But was any of it truly necessary? Garnet couldn't help but ask himself. He wanted to say that to his lord, his friend, but he knew it would have to wait for a moment where he could follow up on his concerns in private.
Getting no reply from any of the Lithosians remaining there, the Guardian of the Gateways nodded to himself. His attention turning to the raven-haired man, the one in charge of the corps of warriors who had worked among cultures that had known of the Gemlords and Lithos, Obsidian smiled. "Adamant, I believe you know what I'd like you to do?
"Yes, my lord," he responded. Recognizing his ruler's words as a dismissal to carry out his orders, Adamant offered a respectful salute--right fist closed over heart, a lowering of the head as well as a slight bow--then turned and strode toward the Mirror. Already the dark, black-green shards of Obsidian's construct were gone, faded to nothingness now that the Guardian's will was no longer there to keep them intact. Even as he stepped up to the Symbol of Space, the scene upon its reflective surface shifted, becoming one of the tranquility and orderliness of some religious shrine. This was where Obsidian wished him to travel; the Mirror reflected the will of its lord. Without a look back, the raven-haired warrior stepped into the seven-foot-tall reflective pane of smooth, obsidian glass.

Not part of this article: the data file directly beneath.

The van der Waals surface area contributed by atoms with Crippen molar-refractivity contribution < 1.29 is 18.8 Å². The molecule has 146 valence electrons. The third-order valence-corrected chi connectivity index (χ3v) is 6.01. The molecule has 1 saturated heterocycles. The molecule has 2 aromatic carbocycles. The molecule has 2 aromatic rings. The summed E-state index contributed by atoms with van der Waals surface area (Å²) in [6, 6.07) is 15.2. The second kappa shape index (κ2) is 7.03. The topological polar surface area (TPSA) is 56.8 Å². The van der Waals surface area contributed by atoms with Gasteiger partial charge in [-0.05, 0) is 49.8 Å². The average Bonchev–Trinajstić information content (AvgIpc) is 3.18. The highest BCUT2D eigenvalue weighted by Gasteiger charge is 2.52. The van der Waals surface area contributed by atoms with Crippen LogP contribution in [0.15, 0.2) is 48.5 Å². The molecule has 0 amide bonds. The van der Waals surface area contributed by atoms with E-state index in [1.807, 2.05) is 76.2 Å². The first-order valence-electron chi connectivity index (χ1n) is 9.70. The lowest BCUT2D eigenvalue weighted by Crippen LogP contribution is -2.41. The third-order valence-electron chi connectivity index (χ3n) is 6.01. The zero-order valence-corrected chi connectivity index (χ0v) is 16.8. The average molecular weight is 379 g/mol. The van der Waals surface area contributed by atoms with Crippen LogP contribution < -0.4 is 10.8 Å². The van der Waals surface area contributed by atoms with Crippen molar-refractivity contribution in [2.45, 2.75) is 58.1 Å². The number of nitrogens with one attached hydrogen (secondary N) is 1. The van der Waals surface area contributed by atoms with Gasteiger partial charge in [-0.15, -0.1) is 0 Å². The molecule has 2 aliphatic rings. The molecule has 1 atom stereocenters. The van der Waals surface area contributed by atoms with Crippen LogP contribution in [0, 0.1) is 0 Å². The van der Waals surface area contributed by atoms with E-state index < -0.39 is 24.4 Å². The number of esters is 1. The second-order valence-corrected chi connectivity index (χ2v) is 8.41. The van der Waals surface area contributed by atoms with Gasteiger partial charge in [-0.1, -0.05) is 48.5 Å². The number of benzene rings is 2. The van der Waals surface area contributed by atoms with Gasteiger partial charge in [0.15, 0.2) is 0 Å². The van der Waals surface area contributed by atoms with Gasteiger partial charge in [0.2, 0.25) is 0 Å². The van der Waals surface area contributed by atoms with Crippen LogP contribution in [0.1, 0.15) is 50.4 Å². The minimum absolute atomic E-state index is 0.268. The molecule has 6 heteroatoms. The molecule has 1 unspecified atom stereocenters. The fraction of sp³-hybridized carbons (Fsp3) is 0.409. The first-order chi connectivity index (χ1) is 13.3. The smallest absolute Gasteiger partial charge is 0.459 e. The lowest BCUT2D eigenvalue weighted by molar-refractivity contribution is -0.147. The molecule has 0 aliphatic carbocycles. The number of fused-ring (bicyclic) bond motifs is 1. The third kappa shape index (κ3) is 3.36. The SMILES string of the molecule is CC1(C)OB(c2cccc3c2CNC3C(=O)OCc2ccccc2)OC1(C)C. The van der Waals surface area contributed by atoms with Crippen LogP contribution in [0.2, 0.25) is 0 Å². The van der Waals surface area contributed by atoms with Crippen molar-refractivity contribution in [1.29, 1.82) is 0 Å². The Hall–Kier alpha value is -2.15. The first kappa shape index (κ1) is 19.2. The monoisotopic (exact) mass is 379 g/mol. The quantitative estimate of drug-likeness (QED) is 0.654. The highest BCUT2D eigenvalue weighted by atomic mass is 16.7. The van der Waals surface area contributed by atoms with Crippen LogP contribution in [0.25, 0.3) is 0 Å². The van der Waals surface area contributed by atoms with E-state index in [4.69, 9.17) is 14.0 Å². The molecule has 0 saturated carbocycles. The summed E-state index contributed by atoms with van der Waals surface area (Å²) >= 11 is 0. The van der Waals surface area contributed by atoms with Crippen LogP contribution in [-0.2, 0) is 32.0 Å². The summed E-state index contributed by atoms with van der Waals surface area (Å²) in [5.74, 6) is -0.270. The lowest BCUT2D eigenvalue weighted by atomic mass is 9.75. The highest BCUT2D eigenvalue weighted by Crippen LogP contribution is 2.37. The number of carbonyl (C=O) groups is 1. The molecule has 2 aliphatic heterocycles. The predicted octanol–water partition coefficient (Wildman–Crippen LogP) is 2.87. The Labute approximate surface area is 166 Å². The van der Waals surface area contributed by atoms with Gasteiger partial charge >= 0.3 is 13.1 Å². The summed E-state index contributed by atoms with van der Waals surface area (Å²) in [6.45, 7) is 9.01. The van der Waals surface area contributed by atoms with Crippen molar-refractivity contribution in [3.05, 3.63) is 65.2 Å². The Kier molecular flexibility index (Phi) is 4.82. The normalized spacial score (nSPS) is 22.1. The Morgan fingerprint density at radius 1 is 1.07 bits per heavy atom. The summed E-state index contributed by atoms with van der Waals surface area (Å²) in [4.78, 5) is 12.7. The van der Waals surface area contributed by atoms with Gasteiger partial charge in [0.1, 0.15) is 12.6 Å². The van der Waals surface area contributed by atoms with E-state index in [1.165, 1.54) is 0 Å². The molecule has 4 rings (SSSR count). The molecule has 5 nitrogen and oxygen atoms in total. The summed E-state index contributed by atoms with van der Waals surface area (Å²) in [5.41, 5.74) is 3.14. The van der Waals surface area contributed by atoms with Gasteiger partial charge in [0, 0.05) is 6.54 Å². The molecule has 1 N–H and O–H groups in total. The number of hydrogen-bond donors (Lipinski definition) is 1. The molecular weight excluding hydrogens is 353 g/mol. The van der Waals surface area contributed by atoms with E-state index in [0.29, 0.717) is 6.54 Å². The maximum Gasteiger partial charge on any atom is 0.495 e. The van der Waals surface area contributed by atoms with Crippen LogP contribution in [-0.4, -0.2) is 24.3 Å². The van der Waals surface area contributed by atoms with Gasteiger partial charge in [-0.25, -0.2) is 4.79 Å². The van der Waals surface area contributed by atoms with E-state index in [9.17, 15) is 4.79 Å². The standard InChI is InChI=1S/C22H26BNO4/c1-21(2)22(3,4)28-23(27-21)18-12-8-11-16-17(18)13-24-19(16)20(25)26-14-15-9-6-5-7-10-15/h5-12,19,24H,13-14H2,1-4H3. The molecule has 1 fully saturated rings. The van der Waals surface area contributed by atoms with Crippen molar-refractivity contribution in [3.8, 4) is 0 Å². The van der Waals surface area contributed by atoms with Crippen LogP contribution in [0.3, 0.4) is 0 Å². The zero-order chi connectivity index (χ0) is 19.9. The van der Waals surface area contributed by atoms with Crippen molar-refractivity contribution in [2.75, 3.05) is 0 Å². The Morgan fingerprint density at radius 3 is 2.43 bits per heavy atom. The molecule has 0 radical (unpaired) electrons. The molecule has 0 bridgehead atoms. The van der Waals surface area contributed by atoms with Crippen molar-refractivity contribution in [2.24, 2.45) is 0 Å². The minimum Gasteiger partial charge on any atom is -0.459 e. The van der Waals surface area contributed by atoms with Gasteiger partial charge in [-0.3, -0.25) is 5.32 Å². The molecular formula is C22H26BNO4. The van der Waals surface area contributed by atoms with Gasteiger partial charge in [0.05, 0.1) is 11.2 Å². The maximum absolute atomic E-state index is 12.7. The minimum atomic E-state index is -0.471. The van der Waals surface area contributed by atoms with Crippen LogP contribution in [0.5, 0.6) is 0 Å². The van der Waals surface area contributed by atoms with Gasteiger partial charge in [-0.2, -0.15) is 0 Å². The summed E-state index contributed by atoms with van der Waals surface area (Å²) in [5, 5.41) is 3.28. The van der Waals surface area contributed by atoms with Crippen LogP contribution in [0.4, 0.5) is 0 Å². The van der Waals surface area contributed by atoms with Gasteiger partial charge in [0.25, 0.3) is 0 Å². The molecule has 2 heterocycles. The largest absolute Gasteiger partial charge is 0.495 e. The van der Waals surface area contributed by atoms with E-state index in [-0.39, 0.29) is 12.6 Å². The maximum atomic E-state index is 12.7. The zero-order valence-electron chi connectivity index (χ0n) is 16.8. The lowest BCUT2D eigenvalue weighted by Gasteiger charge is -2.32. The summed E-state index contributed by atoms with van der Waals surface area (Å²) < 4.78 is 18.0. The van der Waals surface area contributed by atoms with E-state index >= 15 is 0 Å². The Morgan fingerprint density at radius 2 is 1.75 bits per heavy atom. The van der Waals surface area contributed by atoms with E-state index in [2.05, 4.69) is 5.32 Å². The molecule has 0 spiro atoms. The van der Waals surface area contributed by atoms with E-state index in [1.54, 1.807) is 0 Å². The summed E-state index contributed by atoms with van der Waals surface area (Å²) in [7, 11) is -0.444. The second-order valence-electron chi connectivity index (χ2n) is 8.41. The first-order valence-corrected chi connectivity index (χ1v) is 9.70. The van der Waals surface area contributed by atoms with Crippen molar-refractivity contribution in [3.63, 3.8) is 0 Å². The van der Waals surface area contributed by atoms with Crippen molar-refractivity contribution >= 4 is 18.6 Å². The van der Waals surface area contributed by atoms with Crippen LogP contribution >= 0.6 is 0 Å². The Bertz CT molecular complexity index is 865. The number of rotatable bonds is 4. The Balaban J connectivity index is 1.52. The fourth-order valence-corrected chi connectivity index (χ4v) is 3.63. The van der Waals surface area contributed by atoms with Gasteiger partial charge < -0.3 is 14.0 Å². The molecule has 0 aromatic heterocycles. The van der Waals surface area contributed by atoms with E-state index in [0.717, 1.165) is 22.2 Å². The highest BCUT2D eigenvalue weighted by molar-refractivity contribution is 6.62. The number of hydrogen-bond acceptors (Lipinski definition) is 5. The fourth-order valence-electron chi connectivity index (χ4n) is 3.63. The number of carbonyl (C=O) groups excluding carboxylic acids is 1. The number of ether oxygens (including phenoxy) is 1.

All eyes turned back to Obsidian once the deep glow of the Mirror had faded away. Only four of them remained, the two older Elementals standing together off to one side and the youngest Elemental with her almost-equally-young sibling to the other.